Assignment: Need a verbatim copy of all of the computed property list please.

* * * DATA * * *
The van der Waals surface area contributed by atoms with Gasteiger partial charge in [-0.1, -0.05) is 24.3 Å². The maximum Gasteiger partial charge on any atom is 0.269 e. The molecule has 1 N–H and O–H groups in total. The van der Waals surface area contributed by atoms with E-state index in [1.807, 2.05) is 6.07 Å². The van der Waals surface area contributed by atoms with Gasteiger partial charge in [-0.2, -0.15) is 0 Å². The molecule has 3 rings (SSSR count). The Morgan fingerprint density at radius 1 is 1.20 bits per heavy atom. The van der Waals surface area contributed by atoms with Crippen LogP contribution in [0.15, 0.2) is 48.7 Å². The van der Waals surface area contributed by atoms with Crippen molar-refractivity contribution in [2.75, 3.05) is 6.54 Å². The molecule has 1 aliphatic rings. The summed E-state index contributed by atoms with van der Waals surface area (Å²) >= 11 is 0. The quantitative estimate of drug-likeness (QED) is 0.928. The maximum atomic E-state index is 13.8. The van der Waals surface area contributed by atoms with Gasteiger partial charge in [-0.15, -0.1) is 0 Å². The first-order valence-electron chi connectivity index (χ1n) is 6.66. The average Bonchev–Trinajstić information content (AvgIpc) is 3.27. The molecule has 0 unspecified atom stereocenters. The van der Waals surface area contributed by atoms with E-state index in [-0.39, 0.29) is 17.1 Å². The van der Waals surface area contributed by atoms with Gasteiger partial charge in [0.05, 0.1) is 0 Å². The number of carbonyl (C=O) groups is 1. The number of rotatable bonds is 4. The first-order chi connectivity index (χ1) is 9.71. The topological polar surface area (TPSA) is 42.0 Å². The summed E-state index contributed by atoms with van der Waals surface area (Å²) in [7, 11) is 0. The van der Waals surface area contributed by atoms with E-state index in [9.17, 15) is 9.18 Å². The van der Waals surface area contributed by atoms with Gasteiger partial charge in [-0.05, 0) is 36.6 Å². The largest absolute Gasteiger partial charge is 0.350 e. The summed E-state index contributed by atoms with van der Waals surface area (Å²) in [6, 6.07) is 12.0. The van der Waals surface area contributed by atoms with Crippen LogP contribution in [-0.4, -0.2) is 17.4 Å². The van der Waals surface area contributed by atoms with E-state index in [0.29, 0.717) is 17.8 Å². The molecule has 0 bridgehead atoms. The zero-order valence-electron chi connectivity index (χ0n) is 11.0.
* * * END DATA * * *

The van der Waals surface area contributed by atoms with Gasteiger partial charge in [-0.1, -0.05) is 24.3 Å². The maximum Gasteiger partial charge on any atom is 0.269 e. The molecule has 1 N–H and O–H groups in total. The van der Waals surface area contributed by atoms with E-state index in [1.807, 2.05) is 6.07 Å². The van der Waals surface area contributed by atoms with Gasteiger partial charge in [-0.2, -0.15) is 0 Å². The molecule has 3 rings (SSSR count). The Morgan fingerprint density at radius 1 is 1.20 bits per heavy atom. The van der Waals surface area contributed by atoms with Crippen LogP contribution in [0.15, 0.2) is 48.7 Å². The van der Waals surface area contributed by atoms with Crippen molar-refractivity contribution in [2.75, 3.05) is 6.54 Å². The molecule has 1 aliphatic rings. The summed E-state index contributed by atoms with van der Waals surface area (Å²) >= 11 is 0. The quantitative estimate of drug-likeness (QED) is 0.928. The maximum atomic E-state index is 13.8. The van der Waals surface area contributed by atoms with Gasteiger partial charge in [-0.15, -0.1) is 0 Å². The first-order valence-electron chi connectivity index (χ1n) is 6.66. The average Bonchev–Trinajstić information content (AvgIpc) is 3.27. The molecule has 0 unspecified atom stereocenters. The van der Waals surface area contributed by atoms with E-state index in [-0.39, 0.29) is 17.1 Å². The van der Waals surface area contributed by atoms with Gasteiger partial charge in [0.05, 0.1) is 0 Å². The number of carbonyl (C=O) groups is 1. The number of rotatable bonds is 4. The first-order chi connectivity index (χ1) is 9.71. The topological polar surface area (TPSA) is 42.0 Å². The summed E-state index contributed by atoms with van der Waals surface area (Å²) in [7, 11) is 0. The van der Waals surface area contributed by atoms with E-state index in [9.17, 15) is 9.18 Å². The van der Waals surface area contributed by atoms with Gasteiger partial charge in [-0.05, 0) is 36.6 Å². The largest absolute Gasteiger partial charge is 0.350 e. The summed E-state index contributed by atoms with van der Waals surface area (Å²) in [6, 6.07) is 12.0. The van der Waals surface area contributed by atoms with Crippen LogP contribution in [-0.4, -0.2) is 17.4 Å². The van der Waals surface area contributed by atoms with E-state index in [0.29, 0.717) is 17.8 Å². The molecule has 0 bridgehead atoms. The zero-order valence-electron chi connectivity index (χ0n) is 11.0.